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TUESDAY 16 JULY  2024

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Huw Edwards raises the laughs at Philip Geddes memorial 40 years on 

BBC presenter Huw Edwards made a witty speech

By CHRISTOPHER WILSON

Daily Express reporter Philip Geddes, killed by the IRA in the 1983 Harrods bomb attack, was remembered at the weekend in a 40th anniversary party held at his old college.


BBC news presenter Huw Edwards gave an hour-long, joke-filled, takedown on the internal workings of the Beeb as the centrepiece of the memorial, which was attended by over 300 friends, former colleagues and journalism students.


The celebration also marked the 40th anniversary of the creation of the Geddes Awards, the longest-established independent awards for student journalism, described in one speech as “an important plank in the continuation of quality journalism in Britain and abroad”.


Since 1984, more than 100 student journalists have been advised, mentored and rewarded with substantial cash prizes to help further their careers. A Geddes Prize for general reporting worth £2,500 is awarded annually, the £2,500 Clive Taylor prize for sports journalism (named after Sun cricket writer Taylor) and the Ronnie Payne award for foreign reporting (named after the celebrated Telegraph foreign corr), £2,500, are also awarded. The prize money must be used on a journalistic project to help the winner get a foot in the door of national journalism.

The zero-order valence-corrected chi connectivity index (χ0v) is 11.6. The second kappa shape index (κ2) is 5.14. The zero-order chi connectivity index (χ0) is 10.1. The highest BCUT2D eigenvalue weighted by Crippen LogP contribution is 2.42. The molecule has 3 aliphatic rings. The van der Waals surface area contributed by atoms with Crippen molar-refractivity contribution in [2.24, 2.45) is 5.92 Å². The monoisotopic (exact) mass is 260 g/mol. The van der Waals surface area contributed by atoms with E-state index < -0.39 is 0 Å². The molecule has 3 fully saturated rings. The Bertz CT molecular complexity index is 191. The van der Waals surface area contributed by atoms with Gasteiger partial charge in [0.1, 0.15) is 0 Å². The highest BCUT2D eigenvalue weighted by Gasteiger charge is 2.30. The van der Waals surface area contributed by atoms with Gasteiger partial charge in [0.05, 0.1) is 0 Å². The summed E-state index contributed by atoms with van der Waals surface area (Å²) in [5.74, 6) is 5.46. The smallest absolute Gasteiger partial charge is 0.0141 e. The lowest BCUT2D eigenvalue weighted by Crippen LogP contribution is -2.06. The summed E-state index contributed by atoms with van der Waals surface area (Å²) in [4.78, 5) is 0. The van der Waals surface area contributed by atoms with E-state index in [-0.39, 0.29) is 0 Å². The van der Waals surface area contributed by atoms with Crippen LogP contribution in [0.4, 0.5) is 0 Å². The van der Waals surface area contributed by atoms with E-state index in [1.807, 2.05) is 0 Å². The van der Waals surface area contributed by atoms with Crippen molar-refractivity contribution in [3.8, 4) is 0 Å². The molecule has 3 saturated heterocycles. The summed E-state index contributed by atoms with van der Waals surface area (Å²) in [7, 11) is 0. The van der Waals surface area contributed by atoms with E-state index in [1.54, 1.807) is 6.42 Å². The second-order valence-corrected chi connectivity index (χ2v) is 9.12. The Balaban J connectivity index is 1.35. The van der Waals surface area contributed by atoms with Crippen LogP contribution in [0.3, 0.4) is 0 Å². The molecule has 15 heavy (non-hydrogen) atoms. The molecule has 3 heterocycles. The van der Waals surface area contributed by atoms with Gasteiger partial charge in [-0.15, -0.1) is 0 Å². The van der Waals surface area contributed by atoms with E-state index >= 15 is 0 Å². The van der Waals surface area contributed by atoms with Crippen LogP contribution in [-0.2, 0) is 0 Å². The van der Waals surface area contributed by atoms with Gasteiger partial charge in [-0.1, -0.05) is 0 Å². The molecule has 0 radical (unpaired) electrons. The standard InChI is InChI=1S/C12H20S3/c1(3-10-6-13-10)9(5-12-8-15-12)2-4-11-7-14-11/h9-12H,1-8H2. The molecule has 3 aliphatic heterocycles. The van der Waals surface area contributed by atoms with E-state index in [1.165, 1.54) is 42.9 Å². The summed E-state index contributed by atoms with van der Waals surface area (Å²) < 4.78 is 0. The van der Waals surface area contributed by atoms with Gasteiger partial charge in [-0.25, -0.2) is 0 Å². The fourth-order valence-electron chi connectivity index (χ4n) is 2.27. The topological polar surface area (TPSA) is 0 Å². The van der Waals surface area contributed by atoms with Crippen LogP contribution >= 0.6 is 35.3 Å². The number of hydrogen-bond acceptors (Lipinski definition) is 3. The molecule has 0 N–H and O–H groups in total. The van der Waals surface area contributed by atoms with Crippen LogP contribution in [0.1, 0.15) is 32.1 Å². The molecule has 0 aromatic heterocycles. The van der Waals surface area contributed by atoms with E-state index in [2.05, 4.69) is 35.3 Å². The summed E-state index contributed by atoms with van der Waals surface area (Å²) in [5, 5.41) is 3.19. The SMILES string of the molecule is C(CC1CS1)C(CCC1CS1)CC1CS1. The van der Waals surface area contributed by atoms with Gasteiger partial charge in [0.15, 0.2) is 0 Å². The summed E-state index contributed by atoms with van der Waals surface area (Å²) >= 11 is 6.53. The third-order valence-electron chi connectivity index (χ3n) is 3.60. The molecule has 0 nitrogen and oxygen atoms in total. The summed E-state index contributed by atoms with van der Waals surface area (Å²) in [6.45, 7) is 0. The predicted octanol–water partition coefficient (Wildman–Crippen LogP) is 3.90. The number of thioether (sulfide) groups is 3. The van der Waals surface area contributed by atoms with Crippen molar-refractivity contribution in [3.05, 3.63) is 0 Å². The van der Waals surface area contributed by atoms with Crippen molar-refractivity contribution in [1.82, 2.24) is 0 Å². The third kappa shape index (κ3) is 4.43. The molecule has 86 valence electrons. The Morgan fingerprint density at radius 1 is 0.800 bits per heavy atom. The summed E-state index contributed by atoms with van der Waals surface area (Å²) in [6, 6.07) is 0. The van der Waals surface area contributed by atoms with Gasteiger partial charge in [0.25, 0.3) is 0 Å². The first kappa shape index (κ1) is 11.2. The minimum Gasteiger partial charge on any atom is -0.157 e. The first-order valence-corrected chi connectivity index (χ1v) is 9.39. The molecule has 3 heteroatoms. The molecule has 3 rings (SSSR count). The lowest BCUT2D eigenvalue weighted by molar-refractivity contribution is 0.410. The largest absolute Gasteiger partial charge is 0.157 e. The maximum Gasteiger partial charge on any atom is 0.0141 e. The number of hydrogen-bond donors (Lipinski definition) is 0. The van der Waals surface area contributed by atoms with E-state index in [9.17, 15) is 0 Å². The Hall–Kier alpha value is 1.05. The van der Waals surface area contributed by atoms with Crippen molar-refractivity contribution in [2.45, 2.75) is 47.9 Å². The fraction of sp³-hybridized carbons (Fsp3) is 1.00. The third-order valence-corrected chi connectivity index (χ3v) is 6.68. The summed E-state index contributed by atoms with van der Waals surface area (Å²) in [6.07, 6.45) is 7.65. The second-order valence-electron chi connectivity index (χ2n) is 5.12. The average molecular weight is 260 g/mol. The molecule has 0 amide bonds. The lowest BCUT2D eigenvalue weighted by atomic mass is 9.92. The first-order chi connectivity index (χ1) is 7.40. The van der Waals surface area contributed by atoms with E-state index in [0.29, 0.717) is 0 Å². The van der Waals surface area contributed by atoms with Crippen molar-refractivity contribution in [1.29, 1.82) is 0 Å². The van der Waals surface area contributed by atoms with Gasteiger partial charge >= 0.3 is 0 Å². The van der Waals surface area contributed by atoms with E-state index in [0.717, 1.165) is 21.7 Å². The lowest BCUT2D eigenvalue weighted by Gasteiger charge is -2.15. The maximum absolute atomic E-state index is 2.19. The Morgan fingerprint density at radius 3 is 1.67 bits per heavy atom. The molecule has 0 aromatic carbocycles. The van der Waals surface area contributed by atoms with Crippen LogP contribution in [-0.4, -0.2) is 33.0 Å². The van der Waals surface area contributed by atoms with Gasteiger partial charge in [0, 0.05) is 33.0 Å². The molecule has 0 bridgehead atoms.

Geddes winners are now employed by all UK major newsgathering organisations, some now in senior positions. Many return to his old college each year to remember Philip, and in addition each December 17 an open-air act of memorial is held outside Harrods to commemorate Philip and the others who were killed or injured.


The perpetrators of the bomb attack, whose names are known to British intelligence, have never been brought to justice.


One Geddes Awards organiser said: “It all started in the Poppinjay. Discussing a possible memorial with colleagues, Danny McGrory suggested, ‘Philip was only 24. The two big things in his life were Oxford and journalism – put the two together somehow’.”


The organiser added: “It's only sad that Danny's no longer here to see what a massive success his brainchild has been.”


The hat was handed round the Poppinjay that night, and from the money collected grew a fund whose contributors eventually included every major UK newsgathering outfit as well as many individuals colleagues and friends. To date over £150,000 in prize money has been awarded to student journalists by the Geddes Trust, which still has a former Express journalist on the board.


Go to www.geddestrust.org for more information on Philip and the Geddes Awards.


NB Philip Geddes died doing his job as a reporter. Hearing of the bomb alert he immediately rushed towards the centre of activity, just as the bomb was detonated. The management of the Daily Express has never had any involvement in the creation, development, organisation or funding of the Awards.


22nd May, 2023


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